Spain's desire to continue its glorious run is as strong as ever, but the champion will need something special if it is to become the first European side to win the World Cup in the Americas.

The only nation from the continent to win soccer's global showpiece outside Europe (South Africa, 2010), La Roja got a taste of things to come when it was thrashed 3-0 by host Brazil in the 2013 Confederations Cup final.

The pressure of the occasion as well as the intimidating Maracana Stadium in Rio de Janeiro, where July's World Cup final will be held, proved too much for the Spaniards. They were unable to match Brazil's intensity and fell to what was one of only three defeats under coach Vicente del Bosque (in competitive games) since he took over nearly six years ago.

That Brazil was able to dominate a Spain side used to having a lion's share of possession was partly due to the absence of the injured Xabi Alonso, whose partnership with Sergio Busquets in midfield creates a platform for teammates Xavi, Andres Iniesta and Cesc Fabregas to weave their magic.

Del Bosque, who masterminded Spain's campaign in South Africa and led it to a second-straight European title two years ago, would have learned from the reverse and planned well this time.

The former Real Madrid coach has only had to tinker with his team since he took over from the late Luis Aragones after the Euro 2008 triumph, but has recently begun to give more playing time to some of thes promising youngsters.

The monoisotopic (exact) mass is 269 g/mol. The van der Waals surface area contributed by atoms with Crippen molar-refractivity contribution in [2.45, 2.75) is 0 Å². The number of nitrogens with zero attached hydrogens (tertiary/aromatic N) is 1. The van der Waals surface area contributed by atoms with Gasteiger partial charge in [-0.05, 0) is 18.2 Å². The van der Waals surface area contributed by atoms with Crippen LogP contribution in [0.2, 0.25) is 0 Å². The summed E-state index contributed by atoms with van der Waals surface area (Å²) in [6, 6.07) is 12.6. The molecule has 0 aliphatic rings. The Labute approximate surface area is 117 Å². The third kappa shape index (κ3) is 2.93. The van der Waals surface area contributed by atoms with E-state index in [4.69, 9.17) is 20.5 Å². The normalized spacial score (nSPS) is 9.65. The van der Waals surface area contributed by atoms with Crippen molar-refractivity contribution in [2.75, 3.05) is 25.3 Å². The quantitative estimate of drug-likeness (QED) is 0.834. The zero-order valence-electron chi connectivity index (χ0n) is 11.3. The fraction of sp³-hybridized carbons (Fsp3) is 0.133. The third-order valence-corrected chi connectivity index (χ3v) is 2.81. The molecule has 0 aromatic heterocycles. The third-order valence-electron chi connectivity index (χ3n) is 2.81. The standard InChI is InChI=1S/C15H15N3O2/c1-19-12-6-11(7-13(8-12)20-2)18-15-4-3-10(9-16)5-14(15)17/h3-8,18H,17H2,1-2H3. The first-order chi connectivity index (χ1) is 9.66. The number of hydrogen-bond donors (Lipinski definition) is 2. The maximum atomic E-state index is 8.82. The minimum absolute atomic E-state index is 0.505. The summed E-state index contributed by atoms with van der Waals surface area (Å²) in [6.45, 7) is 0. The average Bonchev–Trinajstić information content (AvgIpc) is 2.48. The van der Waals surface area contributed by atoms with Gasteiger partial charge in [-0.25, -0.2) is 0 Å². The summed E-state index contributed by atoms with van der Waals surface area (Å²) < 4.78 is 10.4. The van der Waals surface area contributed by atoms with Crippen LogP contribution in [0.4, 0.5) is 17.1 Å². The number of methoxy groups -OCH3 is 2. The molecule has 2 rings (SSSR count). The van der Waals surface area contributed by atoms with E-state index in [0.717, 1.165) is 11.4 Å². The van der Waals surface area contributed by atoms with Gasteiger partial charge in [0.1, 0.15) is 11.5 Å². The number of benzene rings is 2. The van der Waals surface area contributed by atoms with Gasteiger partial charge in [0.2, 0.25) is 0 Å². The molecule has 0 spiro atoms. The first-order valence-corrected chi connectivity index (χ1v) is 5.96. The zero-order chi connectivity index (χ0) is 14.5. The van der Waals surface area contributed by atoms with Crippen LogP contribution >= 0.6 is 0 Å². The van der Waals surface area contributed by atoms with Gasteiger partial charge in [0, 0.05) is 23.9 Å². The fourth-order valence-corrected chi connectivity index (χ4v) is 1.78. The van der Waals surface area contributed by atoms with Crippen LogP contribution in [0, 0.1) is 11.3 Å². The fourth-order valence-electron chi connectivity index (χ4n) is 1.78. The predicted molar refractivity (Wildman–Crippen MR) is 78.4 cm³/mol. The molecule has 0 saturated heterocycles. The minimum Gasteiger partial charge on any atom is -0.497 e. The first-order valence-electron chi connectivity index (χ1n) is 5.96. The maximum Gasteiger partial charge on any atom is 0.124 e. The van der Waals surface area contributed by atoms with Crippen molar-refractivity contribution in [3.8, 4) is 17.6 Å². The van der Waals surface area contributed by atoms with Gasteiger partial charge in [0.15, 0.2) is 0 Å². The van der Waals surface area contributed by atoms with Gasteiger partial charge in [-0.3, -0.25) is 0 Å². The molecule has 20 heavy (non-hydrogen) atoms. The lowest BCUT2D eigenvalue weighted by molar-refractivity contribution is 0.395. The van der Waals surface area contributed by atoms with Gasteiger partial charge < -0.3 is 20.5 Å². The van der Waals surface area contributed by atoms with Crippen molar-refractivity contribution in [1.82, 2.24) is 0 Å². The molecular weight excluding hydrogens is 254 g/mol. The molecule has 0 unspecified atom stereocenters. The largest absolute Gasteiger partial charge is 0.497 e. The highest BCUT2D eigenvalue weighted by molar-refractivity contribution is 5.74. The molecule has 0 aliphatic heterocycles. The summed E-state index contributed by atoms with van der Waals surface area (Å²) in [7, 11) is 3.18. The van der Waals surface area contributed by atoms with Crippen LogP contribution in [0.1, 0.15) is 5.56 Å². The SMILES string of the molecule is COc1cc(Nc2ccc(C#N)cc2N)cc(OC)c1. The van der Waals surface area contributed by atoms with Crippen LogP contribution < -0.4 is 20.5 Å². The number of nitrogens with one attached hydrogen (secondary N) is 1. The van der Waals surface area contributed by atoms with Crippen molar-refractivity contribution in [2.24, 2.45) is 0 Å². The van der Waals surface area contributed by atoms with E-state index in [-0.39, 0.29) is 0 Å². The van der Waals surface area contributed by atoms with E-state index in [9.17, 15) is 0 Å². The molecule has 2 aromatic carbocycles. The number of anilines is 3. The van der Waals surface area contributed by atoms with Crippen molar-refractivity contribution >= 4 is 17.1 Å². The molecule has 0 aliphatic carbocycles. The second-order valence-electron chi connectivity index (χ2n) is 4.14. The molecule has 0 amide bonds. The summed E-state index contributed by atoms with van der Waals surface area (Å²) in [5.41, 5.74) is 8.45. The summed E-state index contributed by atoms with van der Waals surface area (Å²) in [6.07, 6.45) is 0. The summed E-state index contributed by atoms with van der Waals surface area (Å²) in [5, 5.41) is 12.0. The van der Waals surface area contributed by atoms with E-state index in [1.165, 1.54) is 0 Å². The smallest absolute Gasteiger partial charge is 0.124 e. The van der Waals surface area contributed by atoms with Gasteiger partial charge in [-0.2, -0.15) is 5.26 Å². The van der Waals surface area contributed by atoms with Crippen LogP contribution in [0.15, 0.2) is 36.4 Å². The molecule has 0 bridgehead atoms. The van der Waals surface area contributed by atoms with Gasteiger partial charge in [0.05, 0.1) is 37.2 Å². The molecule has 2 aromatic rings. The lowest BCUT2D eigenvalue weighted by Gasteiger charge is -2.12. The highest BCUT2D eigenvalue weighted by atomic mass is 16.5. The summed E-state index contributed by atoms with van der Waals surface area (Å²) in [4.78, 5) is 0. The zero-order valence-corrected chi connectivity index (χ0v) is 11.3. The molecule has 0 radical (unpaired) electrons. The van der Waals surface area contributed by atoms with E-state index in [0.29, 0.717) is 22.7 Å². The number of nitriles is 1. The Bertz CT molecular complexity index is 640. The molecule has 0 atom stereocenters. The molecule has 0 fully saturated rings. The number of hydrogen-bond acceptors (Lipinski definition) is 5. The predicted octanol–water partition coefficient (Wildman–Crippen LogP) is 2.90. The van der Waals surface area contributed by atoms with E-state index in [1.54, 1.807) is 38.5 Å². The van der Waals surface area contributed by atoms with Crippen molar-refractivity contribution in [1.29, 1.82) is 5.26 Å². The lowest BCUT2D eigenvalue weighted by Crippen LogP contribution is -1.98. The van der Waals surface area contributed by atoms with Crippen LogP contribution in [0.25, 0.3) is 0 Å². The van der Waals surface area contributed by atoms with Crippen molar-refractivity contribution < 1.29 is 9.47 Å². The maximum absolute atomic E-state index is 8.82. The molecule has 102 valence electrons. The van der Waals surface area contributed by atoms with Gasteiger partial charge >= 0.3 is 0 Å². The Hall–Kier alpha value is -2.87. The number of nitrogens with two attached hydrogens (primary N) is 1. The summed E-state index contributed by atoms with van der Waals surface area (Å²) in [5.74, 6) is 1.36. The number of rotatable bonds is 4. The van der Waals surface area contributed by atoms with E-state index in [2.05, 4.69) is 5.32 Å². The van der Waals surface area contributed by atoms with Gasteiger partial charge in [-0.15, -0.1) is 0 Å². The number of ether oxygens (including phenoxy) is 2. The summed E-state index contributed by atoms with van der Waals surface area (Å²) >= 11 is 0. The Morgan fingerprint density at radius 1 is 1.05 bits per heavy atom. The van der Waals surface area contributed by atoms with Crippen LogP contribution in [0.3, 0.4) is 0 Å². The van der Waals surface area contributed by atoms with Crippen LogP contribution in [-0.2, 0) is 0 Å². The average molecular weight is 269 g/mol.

Though he will be reluctant to experiment too much in Brazil and risk upsetting the balance of a side stuffed with proven champions, del Bosque will have recourse to players capable of coming off the bench and changing a game, like the creative midfield pair of Juan Mata and Koke.

Perhaps, his most significant move was the controversial decision late last year to call Brazil-born forward Diego Costa into the squad, which provoked outrage in Costa's native country.

Spain scored just eight times in seven games at the 2010 World Cup and Costa, who made his debut in a 1-0 friendly win against Italy in March, could provide the cutting edge La Roja sometimes lack upfront.

The 25-year-old has scored a bagful of goals for Atletico Madrid in the La Liga and Champions League this season, and his combative playing style, strength in the air and ability to shoot with either foot can strike fear in any defence.

In Xavi, Iniesta, Fabregas and David Silva, Spain has some of the best passers in the game, and del Bosque will be counting on Costa to make intelligent runs into space created for him.

Spain's midfield revolves around the settled quartet of Alonso, Busquets, Xavi and Iniesta. At the back, Sergio Ramos and Gerard Pique have formed a solid partnership in the middle, with the pacy Jordi Alba on the left.

With Alvaro Arbeloa apparently falling out of favour, Cesar Azpilicueta looks to be in line for the right-back slot and del Bosque has stuck with captain Iker Casillas in goal despite him losing his first-team place at Real Madrid.

A majority of these players have won more trophies at club and international level than any before them, but Brazil proved at the Confederations Cup that the Spaniards can be beaten, and beaten soundly.

Nonetheless, few would bet against del Bosque and his hugely-talented squad defending the crown.

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